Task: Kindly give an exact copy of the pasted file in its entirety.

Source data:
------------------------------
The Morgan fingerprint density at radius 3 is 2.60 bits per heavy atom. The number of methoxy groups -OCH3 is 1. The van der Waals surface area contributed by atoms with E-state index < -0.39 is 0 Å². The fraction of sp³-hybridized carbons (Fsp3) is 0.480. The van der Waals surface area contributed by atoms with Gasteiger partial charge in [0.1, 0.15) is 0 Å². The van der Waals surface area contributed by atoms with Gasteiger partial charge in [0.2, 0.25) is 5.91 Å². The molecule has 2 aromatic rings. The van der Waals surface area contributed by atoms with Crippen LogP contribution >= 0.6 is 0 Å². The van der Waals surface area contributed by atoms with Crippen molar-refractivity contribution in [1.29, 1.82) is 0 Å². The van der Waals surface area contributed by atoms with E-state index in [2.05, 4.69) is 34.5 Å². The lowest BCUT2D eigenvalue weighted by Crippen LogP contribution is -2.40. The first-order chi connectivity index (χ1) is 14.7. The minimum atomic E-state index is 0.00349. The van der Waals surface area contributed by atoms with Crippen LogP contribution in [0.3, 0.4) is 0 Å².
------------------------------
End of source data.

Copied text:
The Morgan fingerprint density at radius 3 is 2.60 bits per heavy atom. The number of methoxy groups -OCH3 is 1. The van der Waals surface area contributed by atoms with E-state index < -0.39 is 0 Å². The fraction of sp³-hybridized carbons (Fsp3) is 0.480. The van der Waals surface area contributed by atoms with Gasteiger partial charge in [0.1, 0.15) is 0 Å². The van der Waals surface area contributed by atoms with Gasteiger partial charge in [0.2, 0.25) is 5.91 Å². The molecule has 2 aromatic rings. The van der Waals surface area contributed by atoms with Crippen LogP contribution >= 0.6 is 0 Å². The van der Waals surface area contributed by atoms with Crippen molar-refractivity contribution in [1.29, 1.82) is 0 Å². The van der Waals surface area contributed by atoms with E-state index in [2.05, 4.69) is 34.5 Å². The lowest BCUT2D eigenvalue weighted by Crippen LogP contribution is -2.40. The first-order chi connectivity index (χ1) is 14.7. The minimum atomic E-state index is 0.00349. The van der Waals surface area contributed by atoms with Crippen LogP contribution in [0.3, 0.4) is 0 Å².